Mitigating circumstances are certain factors that may reduce a defendant’s sentence or reduce their charges. There are a variety of circumstances that can achieve this outcome, so here are a few of the most common mitigating circumstances in Kentucky.
The age of the defendant can be a major factor that causes the judge to reduce their punishment. If the defendant happened to be a minor at the time when they committed the crime, this could cause the judge to give a reduced punishment compared to the punishment they would have received if they committed a while being a legal adult.
Expressing to the court that you are remorseful and feel guilty of the crime you have done, it may reduce your sentencing. If they believe that you regret what you did and that you won’t do it again, the judge may grant you some mercy.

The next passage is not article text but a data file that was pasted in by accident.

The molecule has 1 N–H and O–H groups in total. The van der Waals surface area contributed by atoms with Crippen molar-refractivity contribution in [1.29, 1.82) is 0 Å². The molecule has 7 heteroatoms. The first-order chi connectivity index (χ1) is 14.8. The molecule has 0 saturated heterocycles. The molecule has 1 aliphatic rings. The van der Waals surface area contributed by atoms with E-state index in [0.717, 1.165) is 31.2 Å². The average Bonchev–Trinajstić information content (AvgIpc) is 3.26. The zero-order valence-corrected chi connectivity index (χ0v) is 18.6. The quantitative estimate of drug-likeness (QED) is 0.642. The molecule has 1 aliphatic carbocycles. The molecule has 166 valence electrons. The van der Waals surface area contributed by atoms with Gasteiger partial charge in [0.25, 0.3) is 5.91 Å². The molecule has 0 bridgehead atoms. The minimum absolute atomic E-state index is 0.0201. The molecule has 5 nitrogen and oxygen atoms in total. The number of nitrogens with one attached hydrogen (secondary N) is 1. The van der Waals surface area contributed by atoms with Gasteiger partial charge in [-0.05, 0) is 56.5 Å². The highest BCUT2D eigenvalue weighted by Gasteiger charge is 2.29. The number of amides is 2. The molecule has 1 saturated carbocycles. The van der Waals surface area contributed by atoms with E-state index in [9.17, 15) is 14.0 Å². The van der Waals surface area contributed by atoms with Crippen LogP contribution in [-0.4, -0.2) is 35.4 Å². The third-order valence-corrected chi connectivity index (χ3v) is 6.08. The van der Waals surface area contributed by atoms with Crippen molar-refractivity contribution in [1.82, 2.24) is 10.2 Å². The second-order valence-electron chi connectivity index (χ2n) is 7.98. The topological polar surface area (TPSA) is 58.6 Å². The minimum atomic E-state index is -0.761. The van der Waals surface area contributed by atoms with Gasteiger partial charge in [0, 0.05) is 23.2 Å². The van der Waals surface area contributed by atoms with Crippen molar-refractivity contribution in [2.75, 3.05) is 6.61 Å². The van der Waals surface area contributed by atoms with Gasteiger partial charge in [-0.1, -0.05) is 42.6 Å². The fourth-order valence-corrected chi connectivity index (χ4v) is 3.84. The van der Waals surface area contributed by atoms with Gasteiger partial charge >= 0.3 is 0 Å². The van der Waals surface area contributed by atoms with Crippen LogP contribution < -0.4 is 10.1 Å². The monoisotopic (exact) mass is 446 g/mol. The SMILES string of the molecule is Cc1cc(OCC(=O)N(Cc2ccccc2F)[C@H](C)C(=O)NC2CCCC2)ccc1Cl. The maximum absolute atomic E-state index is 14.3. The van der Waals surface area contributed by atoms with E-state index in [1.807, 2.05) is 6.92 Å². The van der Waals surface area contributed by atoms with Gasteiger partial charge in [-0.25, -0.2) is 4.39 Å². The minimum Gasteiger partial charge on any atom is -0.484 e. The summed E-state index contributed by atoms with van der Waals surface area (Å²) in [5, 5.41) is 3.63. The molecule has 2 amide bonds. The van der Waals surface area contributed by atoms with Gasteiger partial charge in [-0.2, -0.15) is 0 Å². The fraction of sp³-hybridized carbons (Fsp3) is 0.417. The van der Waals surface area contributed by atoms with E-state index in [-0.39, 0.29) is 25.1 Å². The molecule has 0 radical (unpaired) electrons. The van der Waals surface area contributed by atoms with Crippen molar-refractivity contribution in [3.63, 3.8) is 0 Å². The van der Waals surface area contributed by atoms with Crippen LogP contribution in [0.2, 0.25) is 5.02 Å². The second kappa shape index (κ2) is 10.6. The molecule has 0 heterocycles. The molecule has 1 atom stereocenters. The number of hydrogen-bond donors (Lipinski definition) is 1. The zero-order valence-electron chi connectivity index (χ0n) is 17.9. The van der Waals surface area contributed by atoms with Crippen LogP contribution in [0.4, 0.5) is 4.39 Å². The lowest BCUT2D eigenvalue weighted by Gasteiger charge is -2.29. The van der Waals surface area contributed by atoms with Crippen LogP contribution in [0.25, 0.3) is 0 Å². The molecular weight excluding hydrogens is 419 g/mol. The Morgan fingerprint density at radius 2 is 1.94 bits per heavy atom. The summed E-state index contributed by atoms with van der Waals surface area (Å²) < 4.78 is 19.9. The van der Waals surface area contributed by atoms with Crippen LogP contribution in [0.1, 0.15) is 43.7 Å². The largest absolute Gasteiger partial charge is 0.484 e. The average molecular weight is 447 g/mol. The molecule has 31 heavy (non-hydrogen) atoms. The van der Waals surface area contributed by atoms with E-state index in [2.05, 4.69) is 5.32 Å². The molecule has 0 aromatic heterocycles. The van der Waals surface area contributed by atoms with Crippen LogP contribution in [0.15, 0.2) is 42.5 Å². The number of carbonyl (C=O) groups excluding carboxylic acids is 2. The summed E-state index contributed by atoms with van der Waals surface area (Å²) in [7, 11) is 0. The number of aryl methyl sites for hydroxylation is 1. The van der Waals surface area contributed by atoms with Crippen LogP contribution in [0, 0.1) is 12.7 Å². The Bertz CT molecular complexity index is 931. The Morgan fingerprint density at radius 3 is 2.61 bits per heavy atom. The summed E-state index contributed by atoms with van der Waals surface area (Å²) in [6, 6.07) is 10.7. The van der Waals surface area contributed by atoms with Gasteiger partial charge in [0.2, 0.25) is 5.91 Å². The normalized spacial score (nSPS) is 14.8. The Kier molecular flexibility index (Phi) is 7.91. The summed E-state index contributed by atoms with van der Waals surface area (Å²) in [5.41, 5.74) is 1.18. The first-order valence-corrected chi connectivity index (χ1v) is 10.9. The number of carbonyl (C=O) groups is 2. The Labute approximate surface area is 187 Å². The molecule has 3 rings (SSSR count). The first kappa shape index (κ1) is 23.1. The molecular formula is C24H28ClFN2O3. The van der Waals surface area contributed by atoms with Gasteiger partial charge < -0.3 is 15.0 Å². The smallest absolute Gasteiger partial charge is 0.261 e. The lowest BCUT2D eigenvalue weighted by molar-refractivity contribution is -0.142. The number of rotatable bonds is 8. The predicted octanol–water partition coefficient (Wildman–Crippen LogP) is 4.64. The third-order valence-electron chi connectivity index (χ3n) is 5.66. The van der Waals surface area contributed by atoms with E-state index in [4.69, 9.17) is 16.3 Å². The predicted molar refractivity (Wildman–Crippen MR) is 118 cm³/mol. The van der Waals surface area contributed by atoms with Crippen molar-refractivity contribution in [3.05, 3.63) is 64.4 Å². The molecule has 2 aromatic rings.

If this is the first time you have ever committed a crime, that can lead to a lighter punishment than if you are a repeat offender. It is easier for the criminal defense lawyer to get the judge to believe that you won’t commit another crime if this is the first one you ever committed, versus if this is your third, fourth or fifth time committing a crime.
If the crime that you are on trial for didn’t cause any harm to another civilian, that could possibly be a factor that could cause the judge to reduce your charges. Violent crimes usually get harsher punishment, so if no violence was involved, they might get a lighter punishment.
Having a minor role can be considered a mitigating circumstance. This is when you were involved in a crime, but you played a small role in it compared to the other perpetrators. Due to your small role, you may get a shorter sentence or reduced charges compared to those who played a larger role in the crime.
Being on trial can be frightening, so hearing that your sentence is reduced can be very relieving. It’s important to hire a good criminal attorney so that they may help find these mitigating circumstances, so you can get a reduced punishment.